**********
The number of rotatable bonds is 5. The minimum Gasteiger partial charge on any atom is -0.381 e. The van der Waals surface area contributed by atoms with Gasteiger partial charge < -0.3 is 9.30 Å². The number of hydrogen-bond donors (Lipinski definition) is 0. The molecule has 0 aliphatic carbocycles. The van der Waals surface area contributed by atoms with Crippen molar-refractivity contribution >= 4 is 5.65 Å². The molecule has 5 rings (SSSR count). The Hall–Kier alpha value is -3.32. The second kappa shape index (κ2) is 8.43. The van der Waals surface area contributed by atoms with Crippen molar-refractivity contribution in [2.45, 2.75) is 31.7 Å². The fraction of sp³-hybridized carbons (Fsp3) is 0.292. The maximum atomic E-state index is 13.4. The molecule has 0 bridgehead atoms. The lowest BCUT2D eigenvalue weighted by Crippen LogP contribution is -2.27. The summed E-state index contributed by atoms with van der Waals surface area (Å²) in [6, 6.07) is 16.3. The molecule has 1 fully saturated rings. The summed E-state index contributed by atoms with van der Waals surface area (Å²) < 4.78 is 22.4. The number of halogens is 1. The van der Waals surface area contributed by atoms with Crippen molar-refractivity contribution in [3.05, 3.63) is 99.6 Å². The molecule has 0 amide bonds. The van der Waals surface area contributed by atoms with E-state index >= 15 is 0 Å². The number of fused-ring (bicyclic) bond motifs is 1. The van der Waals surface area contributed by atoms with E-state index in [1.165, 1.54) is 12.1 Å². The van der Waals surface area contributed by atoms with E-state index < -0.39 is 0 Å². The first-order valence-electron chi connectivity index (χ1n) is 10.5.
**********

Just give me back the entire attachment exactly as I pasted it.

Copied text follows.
The number of rotatable bonds is 5. The minimum Gasteiger partial charge on any atom is -0.381 e. The van der Waals surface area contributed by atoms with Gasteiger partial charge < -0.3 is 9.30 Å². The number of hydrogen-bond donors (Lipinski definition) is 0. The molecule has 0 aliphatic carbocycles. The van der Waals surface area contributed by atoms with Crippen molar-refractivity contribution >= 4 is 5.65 Å². The molecule has 5 rings (SSSR count). The Hall–Kier alpha value is -3.32. The second kappa shape index (κ2) is 8.43. The van der Waals surface area contributed by atoms with Crippen molar-refractivity contribution in [2.45, 2.75) is 31.7 Å². The fraction of sp³-hybridized carbons (Fsp3) is 0.292. The maximum atomic E-state index is 13.4. The molecule has 0 bridgehead atoms. The lowest BCUT2D eigenvalue weighted by Crippen LogP contribution is -2.27. The summed E-state index contributed by atoms with van der Waals surface area (Å²) in [6, 6.07) is 16.3. The molecule has 1 fully saturated rings. The summed E-state index contributed by atoms with van der Waals surface area (Å²) < 4.78 is 22.4. The number of halogens is 1. The van der Waals surface area contributed by atoms with Crippen molar-refractivity contribution in [3.05, 3.63) is 99.6 Å². The molecule has 0 amide bonds. The van der Waals surface area contributed by atoms with E-state index >= 15 is 0 Å². The number of fused-ring (bicyclic) bond motifs is 1. The van der Waals surface area contributed by atoms with E-state index in [1.165, 1.54) is 12.1 Å². The van der Waals surface area contributed by atoms with E-state index < -0.39 is 0 Å². The first-order valence-electron chi connectivity index (χ1n) is 10.5.